One thing you can depend on when you play Kansas City is that to succeed, your team has to be ready for a fight. Sporting's roster is built in the image of head coach Peter Vermes, which means they're strong, aggressive, provocative, and mean. When you take the field against KC, someone on your team is going to catch an elbow or forearm to the face. Everyone on your team is going to come off the field with a new bruise or three. Sharp observers will note that KC has some players that like to cause trouble away from the ball, too. Seth Sinovic has mastered getting away with bundling players to the ground as they try to run into space to help switch the point of attack, and no MLS center back comes off the field without getting an earful from Dom Dwyer.

For United's purposes, being the visitor means that any punishment from when this sort of thing boils over is likely to come down to someone wearing black rather than blue (unless KC wears their black-and-blue argyle jerseys, that is). When Aurelien Collin flies in to someone with his arms out recklessly, United can't retaliate. When Dwyer or Igor Juliao commit a foul that they could have avoided, the Black-and-Red need to get on with playing soccer. KC generally does better when their opponent loses their cool, but they also tend to get frustrated when their aggression doesn't throw teams off their game.

KC is nice and predictable when it comes to formation, but they've used more of their roster than anyone in the league this season. Both teams will be on their third game in a week, but KC's need to rotate is more acute after they fielded six current first-choice players in Nicaragua for their CONCACAF Champions League game against Real Esteli.

Vermes is rotating his squad every game out of necessity, but after looking at KC's last four games I think I've narrowed down most of the positions on the field to a likely starter in their 433 formation:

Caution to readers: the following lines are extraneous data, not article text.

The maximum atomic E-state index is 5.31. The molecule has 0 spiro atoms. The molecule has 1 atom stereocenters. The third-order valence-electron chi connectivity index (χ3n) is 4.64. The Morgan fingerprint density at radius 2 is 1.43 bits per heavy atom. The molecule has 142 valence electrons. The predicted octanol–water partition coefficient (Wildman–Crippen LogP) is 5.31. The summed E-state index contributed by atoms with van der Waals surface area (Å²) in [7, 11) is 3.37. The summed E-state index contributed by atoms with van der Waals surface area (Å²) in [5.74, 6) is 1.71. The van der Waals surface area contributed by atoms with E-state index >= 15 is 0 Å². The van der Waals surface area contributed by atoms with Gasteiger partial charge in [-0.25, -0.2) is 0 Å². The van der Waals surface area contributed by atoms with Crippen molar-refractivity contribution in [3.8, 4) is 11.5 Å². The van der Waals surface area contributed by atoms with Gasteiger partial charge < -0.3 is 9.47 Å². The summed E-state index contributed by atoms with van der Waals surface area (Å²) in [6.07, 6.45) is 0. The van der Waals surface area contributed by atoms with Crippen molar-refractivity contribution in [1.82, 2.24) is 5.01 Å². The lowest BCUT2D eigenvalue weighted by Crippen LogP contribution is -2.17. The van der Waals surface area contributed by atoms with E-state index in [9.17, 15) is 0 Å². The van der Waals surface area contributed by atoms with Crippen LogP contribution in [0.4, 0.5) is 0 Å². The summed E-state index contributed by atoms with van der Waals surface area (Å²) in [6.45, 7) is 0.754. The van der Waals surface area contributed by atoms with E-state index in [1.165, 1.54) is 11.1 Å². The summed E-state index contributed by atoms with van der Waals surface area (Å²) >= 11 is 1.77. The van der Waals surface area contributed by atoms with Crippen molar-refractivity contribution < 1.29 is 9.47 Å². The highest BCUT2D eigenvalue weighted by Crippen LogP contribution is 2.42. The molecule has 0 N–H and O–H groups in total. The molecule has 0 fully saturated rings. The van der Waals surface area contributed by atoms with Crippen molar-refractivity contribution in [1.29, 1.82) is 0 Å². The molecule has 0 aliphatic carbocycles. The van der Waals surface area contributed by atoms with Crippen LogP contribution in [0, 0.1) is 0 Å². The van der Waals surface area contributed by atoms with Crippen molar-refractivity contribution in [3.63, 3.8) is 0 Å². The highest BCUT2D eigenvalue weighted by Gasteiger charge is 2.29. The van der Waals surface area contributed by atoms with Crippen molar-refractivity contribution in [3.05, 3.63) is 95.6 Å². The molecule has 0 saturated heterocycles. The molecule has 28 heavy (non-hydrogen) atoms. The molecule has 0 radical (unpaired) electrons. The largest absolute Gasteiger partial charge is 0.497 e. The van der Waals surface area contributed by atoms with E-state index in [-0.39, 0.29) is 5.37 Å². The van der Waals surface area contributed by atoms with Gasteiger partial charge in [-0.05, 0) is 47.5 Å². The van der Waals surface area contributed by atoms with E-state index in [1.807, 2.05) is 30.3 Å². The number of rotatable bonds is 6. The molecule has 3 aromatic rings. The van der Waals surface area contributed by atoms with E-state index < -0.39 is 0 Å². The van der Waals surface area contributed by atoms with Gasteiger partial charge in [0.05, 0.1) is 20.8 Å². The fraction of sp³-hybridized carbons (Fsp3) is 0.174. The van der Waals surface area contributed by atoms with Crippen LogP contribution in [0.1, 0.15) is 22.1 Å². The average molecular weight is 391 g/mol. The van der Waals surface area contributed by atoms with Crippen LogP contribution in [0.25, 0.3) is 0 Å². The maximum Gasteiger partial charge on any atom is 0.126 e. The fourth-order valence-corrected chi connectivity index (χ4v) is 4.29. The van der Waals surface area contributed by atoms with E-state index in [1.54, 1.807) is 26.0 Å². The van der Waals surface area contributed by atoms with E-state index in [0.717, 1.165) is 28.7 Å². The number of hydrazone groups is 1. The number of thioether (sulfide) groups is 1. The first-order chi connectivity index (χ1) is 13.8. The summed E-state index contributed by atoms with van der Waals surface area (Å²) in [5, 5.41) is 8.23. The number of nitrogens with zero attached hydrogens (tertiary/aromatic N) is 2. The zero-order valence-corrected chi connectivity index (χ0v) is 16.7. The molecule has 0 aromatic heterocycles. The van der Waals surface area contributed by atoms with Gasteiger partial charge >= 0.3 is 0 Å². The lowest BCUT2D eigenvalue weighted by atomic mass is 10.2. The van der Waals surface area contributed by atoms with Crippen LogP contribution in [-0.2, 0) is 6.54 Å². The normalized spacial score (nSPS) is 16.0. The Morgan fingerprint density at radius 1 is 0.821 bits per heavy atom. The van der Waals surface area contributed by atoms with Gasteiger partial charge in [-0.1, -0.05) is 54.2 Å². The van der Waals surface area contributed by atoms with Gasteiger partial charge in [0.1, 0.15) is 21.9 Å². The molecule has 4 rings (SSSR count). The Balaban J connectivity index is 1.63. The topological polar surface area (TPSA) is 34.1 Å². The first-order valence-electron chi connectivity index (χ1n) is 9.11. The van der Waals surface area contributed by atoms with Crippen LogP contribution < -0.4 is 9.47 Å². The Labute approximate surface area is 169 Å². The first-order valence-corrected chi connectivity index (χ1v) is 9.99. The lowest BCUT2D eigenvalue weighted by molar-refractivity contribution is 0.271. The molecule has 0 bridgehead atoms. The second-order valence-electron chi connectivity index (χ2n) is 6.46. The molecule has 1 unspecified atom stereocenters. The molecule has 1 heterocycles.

Due to a lack of other options, KC is almost certainly going to start Collin, Matt Besler, and Sinovic despite the fact that all three have played 180 minutes and dealt with the at least 16 hour round trip to Managua. At right back, however, look for Juliao to come back in after Kevin Ellis played in Tuesday's CCL match. The Brazilian is probably not quite as good defensively as Ellis at this point, but he's faster and Vermes likes the fact that he gets forward far more frequently (which mirrors KC's best RB, Chance Myers, who is out for the season due to injury).

United should be pleased to see Juliao despite the fact that he didn't exactly endear himself to anyone at RFK Stadium. He's far and away the weakest link in this back four - really, in the entire eleven - and DC has had great success attacking down the left thanks to Espindola and Chris Rolfe outwitting their opponents. Juliao's inexperience (today is his 20th birthday) is exactly the kind of player United would want trying to solve the riddle that is the left half of the Black-and-Red attack. Ben Olsen should have no reservations about urging his team to pick on Juliao throughout.

Further forward, the biggest puzzle is where Vermes will deploy Graham Zusi. In recent weeks, when KC plays a team likely to stay narrow and focus on defending, the Sporks have used Zusi and Benny Feilhaber together in central midfield with only one defensive midfielder. However, Zusi played over an hour against Esteli, and we shouldn't forget that he was in Brazil with the USMNT during the World Cup. Paulo Nagamura was only just moved up to questionable after weeks out with an ankle problem, so if Vermes elects to keep Zusi on the bench he'd likely give a start to Mikey Lopez.